Posted by: Indonesian Children | April 15, 2010

Evaluation of food allergy in gastrointestinal disorders

AGA technical review:


Evaluation of food allergy in gastrointestinal disorders

This literature review and the recommendations therein were prepared for the American Gastroenterological Association (AGA) Clinical Practice and Practice Economics Committee. The paper was approved by the committee on September 23, 2000, and by the AGA Governing Board on November 12, 2000.

Published in Gastroenterology 2001; 120:1026. Copyright 2001 American Gastroenterological Association.

This is the technical review for the AGA guideline on food allergies. (See “AGA guideline: Evaluation of food allergies”).

The term food allergy refers to an adverse immunologic response to proteins in food [1,2] ; it is thus to be distinguished from other, more common, adverse reactions to foods that are designated food intolerance. Adverse reactions caused by food intolerance may result from particular constituents within foods, such as toxins (eg, food poisoning) or pharmacologic agents (eg, caffeine or tyramine), or from host factors such as metabolic disorders (ie, lactase deficiency). The aim of this technical review is to provide a rational approach to the evaluation of food allergy in gastrointestinal disorders by:

  • Providing a conceptual framework through a brief review of the clinical manifestations of food allergy and their presumed pathophysiology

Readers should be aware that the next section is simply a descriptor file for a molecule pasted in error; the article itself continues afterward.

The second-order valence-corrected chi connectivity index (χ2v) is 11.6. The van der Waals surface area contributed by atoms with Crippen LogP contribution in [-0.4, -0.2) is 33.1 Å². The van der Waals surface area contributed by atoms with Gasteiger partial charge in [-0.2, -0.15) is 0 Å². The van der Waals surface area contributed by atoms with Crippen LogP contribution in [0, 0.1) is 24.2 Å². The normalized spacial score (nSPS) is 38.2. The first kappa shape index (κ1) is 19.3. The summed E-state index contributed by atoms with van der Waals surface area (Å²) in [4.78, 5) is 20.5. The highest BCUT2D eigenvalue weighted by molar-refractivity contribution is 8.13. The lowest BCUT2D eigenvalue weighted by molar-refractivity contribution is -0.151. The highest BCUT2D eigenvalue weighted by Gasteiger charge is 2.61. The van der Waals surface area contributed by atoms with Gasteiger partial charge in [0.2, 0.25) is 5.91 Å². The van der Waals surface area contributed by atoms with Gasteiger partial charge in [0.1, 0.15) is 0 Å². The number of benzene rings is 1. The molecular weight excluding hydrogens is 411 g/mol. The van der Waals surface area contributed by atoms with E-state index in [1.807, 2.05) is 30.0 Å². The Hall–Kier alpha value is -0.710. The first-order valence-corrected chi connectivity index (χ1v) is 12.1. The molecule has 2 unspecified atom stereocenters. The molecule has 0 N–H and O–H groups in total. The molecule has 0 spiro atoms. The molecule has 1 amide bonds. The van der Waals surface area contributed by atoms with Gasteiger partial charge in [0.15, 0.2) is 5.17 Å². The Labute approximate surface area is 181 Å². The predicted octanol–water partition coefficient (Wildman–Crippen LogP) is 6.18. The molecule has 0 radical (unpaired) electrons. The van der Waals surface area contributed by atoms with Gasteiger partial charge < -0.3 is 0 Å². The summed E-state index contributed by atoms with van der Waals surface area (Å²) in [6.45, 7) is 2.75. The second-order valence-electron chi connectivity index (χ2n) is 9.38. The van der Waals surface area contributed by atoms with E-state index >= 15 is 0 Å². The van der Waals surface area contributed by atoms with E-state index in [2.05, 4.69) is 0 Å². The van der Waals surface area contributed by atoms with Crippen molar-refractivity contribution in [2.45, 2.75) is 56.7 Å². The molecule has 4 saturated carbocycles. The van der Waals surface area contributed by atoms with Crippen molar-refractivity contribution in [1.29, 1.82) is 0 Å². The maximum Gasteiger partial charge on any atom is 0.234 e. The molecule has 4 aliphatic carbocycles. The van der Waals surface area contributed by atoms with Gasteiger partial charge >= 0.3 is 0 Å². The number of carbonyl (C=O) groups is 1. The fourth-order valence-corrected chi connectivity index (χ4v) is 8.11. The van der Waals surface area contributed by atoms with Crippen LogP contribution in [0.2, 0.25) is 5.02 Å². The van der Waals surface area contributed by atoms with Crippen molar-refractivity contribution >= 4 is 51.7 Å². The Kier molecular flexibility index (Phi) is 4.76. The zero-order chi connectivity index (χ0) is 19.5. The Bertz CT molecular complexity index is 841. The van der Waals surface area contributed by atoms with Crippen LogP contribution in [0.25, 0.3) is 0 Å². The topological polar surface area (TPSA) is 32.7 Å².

• Reviewing particular gastrointestinal disorders/symptom complexes that may be associated with food allergy
  • Reviewing diagnostic approaches to food allergy

Because food allergy is not a single disorder, but rather immunopathologic mechanisms underlying a number of defined or poorly defined gastrointestinal disorders/symptom complexes, a variety of strategies were undertaken in selecting articles for this review. MEDLINE searches were conducted for peer-reviewed clinical studies of particular disorders using MeSH (National Library of Medicine Medical Subject Headings) terms for the disorder plus the term “food hypersensitivity.” In addition, more general searches were conducted for food hypersensitivity disorders. However, the lack of standard approaches to evaluate food allergy, overlap of clinical manifestations of various disorders, the preponderance of case reports or small, uncontrolled studies, and deficiencies in study design frequently limited the conclusions that could be drawn and precluded meta-analyses. To develop recommendations for evaluating the possibility of food allergy in patients with various clinical syndromes/ symptoms, this report highlights results from larger, controlled studies; approaches from placebo-controlled, blinded studies; and consensus panel reports.


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  1. dang fun stuff dude.

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